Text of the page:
Internal resorption is an unusual condition of a tooth when the dentin and pulpal walls begin to resorb centrally within the root canal. The first evidence of the lesion may be the appearance of a pink-hued area on the crown of the tooth; this condition is referred to as pink tooth of Mummery, after the 19th century anatomist James Howard Mummery, and represents the hyperplastic, vascular pulp tissue filling-in the resorbed areas. The cause can sometimes be attributed to trauma to the tooth, but other times there is no known etiology. If the condition is discovered prior to perforation of the crown or root has occurred, endodontic therapy (root canal therapy) may be carried out with the expectation of a fairly high success rate.
External resorption is an inflammatory process in which a tooth root is dissolved away from the root surface inward, toward the pulp. As the tooth resorbs, the space it previously occupied is replaced with bone or granulation tissue. There are a variety of factors that can pre-dispose a tooth to external resorption, including chronic inflammation, rapid orthodontic tooth movement, use of heavy orthodontic wires, trauma to the tooth in which it was displaced (luxated) or avulsed (knocked out completely) and re-planted. Treatment of external resorption can include root canal therapy, surgery, observation, or extraction.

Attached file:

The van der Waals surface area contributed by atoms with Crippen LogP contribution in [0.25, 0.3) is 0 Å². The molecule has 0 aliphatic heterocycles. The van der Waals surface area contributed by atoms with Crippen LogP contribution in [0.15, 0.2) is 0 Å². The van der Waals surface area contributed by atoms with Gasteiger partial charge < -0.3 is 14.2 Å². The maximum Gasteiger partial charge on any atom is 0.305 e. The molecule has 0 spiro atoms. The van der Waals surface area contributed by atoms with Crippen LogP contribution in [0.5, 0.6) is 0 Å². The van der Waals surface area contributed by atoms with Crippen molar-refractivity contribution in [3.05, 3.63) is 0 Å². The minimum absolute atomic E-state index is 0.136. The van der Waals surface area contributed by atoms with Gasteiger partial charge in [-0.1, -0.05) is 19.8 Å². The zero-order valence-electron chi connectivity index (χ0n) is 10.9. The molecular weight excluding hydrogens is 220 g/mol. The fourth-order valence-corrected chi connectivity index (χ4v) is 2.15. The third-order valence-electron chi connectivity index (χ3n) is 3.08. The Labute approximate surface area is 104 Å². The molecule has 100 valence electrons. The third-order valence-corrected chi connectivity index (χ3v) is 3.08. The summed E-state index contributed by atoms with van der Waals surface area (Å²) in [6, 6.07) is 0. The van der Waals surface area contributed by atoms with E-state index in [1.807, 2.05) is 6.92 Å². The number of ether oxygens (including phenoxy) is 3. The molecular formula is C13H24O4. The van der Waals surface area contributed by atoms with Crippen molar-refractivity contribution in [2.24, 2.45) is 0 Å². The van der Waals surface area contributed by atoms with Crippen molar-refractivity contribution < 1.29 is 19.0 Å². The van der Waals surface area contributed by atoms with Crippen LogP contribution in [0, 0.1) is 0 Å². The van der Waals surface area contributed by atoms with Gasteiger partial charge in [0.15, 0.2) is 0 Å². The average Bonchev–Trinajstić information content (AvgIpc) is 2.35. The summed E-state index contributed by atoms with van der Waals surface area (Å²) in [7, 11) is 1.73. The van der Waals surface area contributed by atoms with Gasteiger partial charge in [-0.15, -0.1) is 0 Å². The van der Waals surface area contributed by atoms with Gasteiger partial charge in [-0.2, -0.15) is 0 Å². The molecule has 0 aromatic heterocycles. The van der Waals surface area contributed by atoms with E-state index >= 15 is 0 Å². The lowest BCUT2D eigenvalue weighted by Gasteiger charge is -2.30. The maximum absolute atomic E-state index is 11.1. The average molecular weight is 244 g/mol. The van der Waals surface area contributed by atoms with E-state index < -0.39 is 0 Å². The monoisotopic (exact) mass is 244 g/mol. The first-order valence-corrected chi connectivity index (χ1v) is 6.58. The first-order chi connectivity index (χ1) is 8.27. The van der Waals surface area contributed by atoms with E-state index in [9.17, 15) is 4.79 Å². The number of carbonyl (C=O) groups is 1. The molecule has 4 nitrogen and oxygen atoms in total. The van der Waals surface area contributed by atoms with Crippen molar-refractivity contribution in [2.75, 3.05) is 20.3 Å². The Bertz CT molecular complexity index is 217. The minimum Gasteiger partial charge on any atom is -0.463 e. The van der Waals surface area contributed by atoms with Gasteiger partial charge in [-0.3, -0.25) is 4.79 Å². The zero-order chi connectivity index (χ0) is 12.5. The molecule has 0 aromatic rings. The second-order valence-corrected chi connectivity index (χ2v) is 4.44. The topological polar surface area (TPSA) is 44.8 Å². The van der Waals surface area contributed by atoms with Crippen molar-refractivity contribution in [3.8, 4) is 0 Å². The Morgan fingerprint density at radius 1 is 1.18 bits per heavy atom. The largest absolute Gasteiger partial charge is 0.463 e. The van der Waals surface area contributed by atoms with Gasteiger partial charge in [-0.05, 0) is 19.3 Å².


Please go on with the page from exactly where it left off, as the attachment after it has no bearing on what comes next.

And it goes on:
Root resorption is the breakdown or destruction, and subsequent loss, of the root structure of a tooth. This is caused by living body cells attacking part of the tooth. When the damage extends to the whole tooth, it is called tooth resorption. Deciduous root resorption is a natural process which allows exfoliation of the primary teeth to make way for the secondary teeth. Deciduous root resorption is caused by osteoclast differentiation due to pressure exerted by the erupting permanent tooth. Root resorption of secondary teeth can occur as a result of pressure on the root surface. This can be from trauma, ectopic teeth erupting in the path of the root, inflammation, excessive occlusal loading, aggressive tumors and growths. The most common cause in Western Society is orthodontic forces. Severe root resorption is very difficult to treat and often requires the extraction of teeth.